It’s tempting to whine. Or shout. Or roll up like a threatened hedgehog in the full light of what I would call The Day After. I want to sell my apartment and move anywhere I don’t have to hear his name at the start of every day. But my guess right now? Everyone will be hearing his name at the start of every day for a very long while. That’s why he ran. That’s what he was after all along.
So, what to do?
Amelia Earhart would say, “Be but the challenge.” I’m going with that today and this is how I will proceed, in the face of hate, in the face of fear, in the face of bigotry, and even face to face with my own family who helped put him in office. I will be the challenge.
And I will love.
I will love my neighbor MORE than myself.
I will love my children and continue to teach and protect them with every bit of my self, every single day.
I will love my country and the persistent, undying hope of a future that is always brighter than the day at hand.
I will love our system of laws and how they are meant to keep our darker nature in check.
I will love the promise of a new day, every day.
I will love that I go to bed each night in a clean, safe place and I wake up every day to clean water and enough food, and that every day I can do something to ensure that more and more families have these basic comforts.
I will love that we telegraph our intent to strike terrorist strongholds like Mosul so that the lives of some of her people might be saved even if ultimately, we would not be able to save everyone.
I will love that war ends and there is always a glimmer of peace.
I will love anyone who comes to me looking for help, food, or shelter, and I will work to make sure that fewer and fewer people need my help.
I will love that women, while being denied the chance to serve as Commander in Chief are given the chance to govern states and represent their constituents.
Women learned a lot this year. We must take what we have learned and use it immediately to protect our girls and to teach them how not to repeat our mistakes. So they too may be the challenge.
Predators will be protected. Rapists will go free. Men will continue to tell us what and how to do everything we attempt – except for one thing. I will call it our Ray of Hope.
While we do not yet have the corner office, we do serve as mayors, governors, congresspersons, senators, attorneys general, police officers, military personnel – and that, my fellow Americans, is profound. We will continue the fight I believed was long over. We will circle the wagons because, when any one of us is attacked, we must all feel the blow.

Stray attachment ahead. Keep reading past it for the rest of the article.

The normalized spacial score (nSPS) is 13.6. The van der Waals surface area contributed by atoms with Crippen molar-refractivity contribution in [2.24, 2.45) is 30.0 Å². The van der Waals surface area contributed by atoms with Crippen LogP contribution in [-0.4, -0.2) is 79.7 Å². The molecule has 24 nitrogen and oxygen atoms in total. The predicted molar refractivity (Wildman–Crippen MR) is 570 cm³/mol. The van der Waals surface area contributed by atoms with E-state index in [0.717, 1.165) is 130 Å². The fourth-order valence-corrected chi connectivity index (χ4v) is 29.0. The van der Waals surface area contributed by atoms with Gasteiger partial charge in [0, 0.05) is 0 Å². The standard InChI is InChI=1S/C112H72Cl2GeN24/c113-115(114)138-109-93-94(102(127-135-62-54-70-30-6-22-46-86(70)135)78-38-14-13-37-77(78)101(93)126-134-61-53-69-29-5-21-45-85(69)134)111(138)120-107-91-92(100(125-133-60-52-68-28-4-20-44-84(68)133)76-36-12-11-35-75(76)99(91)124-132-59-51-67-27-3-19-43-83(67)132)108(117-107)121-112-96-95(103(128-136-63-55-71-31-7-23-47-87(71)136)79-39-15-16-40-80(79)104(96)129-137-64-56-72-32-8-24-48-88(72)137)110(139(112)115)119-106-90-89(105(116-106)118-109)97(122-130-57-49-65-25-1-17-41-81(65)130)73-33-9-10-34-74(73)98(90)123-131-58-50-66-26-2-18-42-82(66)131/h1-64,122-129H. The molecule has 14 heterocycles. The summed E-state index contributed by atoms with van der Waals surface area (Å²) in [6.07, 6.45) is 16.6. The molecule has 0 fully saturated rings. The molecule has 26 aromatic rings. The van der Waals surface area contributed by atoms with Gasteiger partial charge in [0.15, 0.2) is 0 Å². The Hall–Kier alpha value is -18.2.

Because I grew up in Michigan, I know a bit about winter. And I know the promise of spring: that small, green growing things will push up through the snow and flower in the face of impossible odds.
Indeed, we are better than this. We will continue to be better than this because we share hope and we share love.
Love has not failed me in the past, it will shore me up now.
That is our challenge in the days to come.
Anne Born is the author of A Marshmallow on the Bus, (2014), Prayer Beads on the Train (2015), and Waiting on a Platform (2016). Her work has been published in the Newtown Literary Journal and in “Me, as a Child” and ”All About My Name” Series published by Silver Birch Press. She is the editor of These Winter Months: The Late Orphan Project Anthology (2016), and her essay on Hillary Clinton’s religious faith was included in Love Her, Love Her Not: The Hillary Paradox, edited by Joanne Bamberger. Her poetry has been featured in New York at Boundless Tales, Word Up Community Bookstore, and the Queens Council on the Arts. She has been a featured performer with Inspired Word New York City, the New York Transit Museum, and on Queens Public TV in The World of Arts. Anne divides her time between New York and Michigan, and the Camino de Santiago in Spain. Follow Anne Born at The Backpack Press, and on Twitter, Redbubble, Wattpad, and Instagram @nilesite. Listen to Born in the Bronx podcasts on Our Salon Radio.